[Vm-dev] Re: [Pharo-dev] what is exactly flushCache?

Clément Bera bera.clement at gmail.com
Tue Nov 24 19:16:21 UTC 2015

Well Eliot answered before I did :-).

Basically the VM caches expects the lookup to be stable: a given receiver
class + selector should always answer the same lookup result. Installing or
editing new methods invalidates this property and hence part of the cache
needs to be flushed in when this happens (based on the method or the

2015-11-24 19:10 GMT+01:00 Eliot Miranda <eliot.miranda at gmail.com>:

> Hi Stephane,
>     the VM caches method lookups in a lookup cache from class,selector
> pairs to method,primitive pairs, where primitive may be null.  This is
> called the first-level method lookup cache.  The JIT VM caches message
> lookups in machine code, so that a particular piece of machine code exists
> in a state that invokes a method for a specific class very fast by
> embedding the class reference in a register load and the target method in a
> call instruction, and having the target method verify this "cache probe"
> (this is an "in-line cache).  The JIT also caches the translation of a byte
> coded method to machine code, by hiding a reference to a machine code
> method in a byte coded method.
> These caches can be invalidated in several circumstances:
> 1a. if one adds or removes a method from a class's method dictionary it
> may change the correct results of a lookup not merely of the class whose
> dictionary was updated but also subclasses of the class.
> 1b. if one replaces a method in a method dictionary this changes the
> target method for a lookup of the selector for the class and subclasses
> 2. if one wants to rewrite the byte code or literals of a method, for
> example because a Slot definition has changed, then if the method has been
> compiled to machine code, the machine code must be discarded before the new
> code may be executed
> 1a & 1b are done via Symbol>>flushCache.  In response the normal VM
> flushes its first-level method lookup cache, and the JIT also scans all of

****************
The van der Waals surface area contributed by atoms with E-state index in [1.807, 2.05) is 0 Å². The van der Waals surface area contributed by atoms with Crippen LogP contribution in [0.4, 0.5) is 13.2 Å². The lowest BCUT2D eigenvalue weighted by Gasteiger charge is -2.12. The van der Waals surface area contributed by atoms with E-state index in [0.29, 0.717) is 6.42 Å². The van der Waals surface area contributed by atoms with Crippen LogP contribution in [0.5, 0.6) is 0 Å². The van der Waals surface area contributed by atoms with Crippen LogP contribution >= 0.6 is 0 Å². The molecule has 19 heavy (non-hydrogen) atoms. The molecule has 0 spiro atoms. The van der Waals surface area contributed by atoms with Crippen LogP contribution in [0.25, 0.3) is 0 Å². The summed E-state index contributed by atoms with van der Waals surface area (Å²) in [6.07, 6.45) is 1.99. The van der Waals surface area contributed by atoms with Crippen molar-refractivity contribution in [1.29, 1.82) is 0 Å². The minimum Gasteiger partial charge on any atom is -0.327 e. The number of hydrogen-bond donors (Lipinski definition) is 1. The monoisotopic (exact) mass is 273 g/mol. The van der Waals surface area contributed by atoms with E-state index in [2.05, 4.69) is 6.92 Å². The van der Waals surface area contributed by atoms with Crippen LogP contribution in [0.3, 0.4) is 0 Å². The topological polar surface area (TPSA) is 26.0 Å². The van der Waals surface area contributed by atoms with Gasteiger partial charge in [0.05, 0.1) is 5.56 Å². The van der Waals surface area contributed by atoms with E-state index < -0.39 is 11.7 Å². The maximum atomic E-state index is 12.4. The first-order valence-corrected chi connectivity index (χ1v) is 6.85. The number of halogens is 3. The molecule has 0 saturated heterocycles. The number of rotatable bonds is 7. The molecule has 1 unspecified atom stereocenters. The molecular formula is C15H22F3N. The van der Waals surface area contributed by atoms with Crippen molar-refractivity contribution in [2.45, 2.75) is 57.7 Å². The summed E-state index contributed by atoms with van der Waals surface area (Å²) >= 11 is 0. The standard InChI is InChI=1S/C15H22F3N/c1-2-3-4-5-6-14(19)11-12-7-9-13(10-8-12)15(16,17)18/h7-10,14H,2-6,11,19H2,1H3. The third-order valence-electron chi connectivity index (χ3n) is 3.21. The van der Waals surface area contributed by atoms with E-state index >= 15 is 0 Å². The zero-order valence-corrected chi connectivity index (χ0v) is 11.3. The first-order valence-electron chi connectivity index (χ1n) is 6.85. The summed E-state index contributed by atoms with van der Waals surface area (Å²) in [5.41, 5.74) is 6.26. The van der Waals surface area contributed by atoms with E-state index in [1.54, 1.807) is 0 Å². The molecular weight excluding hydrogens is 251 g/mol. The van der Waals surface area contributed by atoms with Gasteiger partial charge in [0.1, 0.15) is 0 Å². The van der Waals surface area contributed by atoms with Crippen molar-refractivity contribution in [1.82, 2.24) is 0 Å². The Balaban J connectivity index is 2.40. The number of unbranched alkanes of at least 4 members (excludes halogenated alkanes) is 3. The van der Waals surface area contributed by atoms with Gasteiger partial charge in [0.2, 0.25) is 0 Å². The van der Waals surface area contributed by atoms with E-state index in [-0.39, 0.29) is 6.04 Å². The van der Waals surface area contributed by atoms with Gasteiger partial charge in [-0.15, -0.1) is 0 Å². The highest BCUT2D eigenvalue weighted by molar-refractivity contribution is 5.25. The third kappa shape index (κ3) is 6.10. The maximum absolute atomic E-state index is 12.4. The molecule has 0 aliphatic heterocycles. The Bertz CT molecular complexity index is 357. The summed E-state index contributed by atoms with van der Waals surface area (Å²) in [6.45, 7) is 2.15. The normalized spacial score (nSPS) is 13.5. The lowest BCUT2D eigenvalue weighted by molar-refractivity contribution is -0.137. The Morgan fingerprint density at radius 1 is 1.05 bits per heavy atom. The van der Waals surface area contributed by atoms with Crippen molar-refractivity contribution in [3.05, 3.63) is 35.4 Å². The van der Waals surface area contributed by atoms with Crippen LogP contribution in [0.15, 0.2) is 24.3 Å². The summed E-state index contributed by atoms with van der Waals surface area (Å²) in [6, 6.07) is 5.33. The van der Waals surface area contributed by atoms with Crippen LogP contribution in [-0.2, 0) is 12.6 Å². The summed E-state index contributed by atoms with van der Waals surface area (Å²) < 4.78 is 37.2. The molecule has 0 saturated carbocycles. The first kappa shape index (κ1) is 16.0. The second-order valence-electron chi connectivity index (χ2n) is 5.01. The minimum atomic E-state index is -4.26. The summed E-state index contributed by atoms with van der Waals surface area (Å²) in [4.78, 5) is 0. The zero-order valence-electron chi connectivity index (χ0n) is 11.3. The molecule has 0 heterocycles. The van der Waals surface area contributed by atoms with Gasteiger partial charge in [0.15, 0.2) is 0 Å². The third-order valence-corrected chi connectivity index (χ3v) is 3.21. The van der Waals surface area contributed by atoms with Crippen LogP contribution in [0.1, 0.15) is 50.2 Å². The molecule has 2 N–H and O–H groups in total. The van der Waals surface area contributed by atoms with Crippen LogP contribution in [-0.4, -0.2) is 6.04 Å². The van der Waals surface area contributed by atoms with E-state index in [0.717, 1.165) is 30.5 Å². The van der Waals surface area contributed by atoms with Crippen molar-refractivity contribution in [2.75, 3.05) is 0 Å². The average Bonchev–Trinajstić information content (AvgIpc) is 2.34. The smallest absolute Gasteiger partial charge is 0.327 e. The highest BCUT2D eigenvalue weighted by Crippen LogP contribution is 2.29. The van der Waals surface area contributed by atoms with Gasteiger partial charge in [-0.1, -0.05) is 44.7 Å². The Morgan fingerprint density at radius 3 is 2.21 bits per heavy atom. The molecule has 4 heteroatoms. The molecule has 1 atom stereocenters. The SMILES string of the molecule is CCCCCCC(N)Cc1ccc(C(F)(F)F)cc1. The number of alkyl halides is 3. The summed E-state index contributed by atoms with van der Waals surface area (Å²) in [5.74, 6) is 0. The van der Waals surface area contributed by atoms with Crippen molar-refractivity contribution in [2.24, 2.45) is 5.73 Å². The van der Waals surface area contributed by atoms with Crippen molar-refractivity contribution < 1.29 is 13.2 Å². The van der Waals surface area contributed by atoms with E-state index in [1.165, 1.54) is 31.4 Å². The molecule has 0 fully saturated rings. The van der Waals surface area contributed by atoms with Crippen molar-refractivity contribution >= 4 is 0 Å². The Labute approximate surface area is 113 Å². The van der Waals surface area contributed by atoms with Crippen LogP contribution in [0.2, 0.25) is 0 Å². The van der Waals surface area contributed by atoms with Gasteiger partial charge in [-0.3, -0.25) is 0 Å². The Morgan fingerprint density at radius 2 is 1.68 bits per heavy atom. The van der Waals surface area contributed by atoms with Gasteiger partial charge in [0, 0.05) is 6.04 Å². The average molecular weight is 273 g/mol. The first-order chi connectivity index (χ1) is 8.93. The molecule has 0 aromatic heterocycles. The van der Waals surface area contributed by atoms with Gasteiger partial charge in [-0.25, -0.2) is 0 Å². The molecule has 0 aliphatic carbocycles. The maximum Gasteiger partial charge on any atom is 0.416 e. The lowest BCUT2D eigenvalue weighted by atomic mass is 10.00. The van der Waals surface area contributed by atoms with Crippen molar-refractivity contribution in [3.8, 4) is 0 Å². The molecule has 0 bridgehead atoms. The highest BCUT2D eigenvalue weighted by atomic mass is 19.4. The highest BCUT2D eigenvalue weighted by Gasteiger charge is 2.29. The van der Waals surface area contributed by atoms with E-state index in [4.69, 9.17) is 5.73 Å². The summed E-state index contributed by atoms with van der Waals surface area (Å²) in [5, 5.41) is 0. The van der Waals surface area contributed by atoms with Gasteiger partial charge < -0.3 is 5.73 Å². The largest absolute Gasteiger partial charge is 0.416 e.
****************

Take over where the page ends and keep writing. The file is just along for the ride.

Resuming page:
> machine code looking for inline caches with that selector, and voiding
> them, reverting each send site for that selector to the "unlinked" state.
> There used to be confusion in Squeak, which Pharo inherited, that using
> CompiledMethod>>flushCache was somehow the right way to void caches when
> updating method dictionaries, flushing the old method in the dictionary, if
> any, and the new method.  It isn't, precisely because adding or removing
> methods affects the visibility of inherited methods with the same
> selector.  So MethodDictionary code should use Symbol>>flushCache, and only
> once, on each update of a method dictionary.  As a result, the VM will
> ensure that the necessary send caches are flushed for that selector.
> 2. is done via CompiledMethod>>flushCache.  In response the VM searches
> the first-level method lookup cache and removes all entries whose target is
> the method.  In addition the JIT discards the machine code for the method,
> and searches for all send sites with that method's machine code as the
> target and voids them, reverting them to the unlinked state.
> The VM must be told to flush the cached state for a compiled method via
> CompiledMethod>>flushCache and will /try/ and void the state for that
> method.  But it can't always deal with existing activations of that method,
> because if there are activations running the machine code, that machine
> code can't merely be thrown away, and can't be replaced because its length
> may change, depending on literals or byte codes.  So this kind of byte
> coded method manipulation needs to be done with case and some understanding
> of the total system state.
> On Tue, Nov 24, 2015 at 9:37 AM, stepharo <stepharo at free.fr> wrote:
>> Clement
>> do you know what is flushCache and why we need to invoke it?
>> Stef
> --
> _,,,^..^,,,_
> best, Eliot
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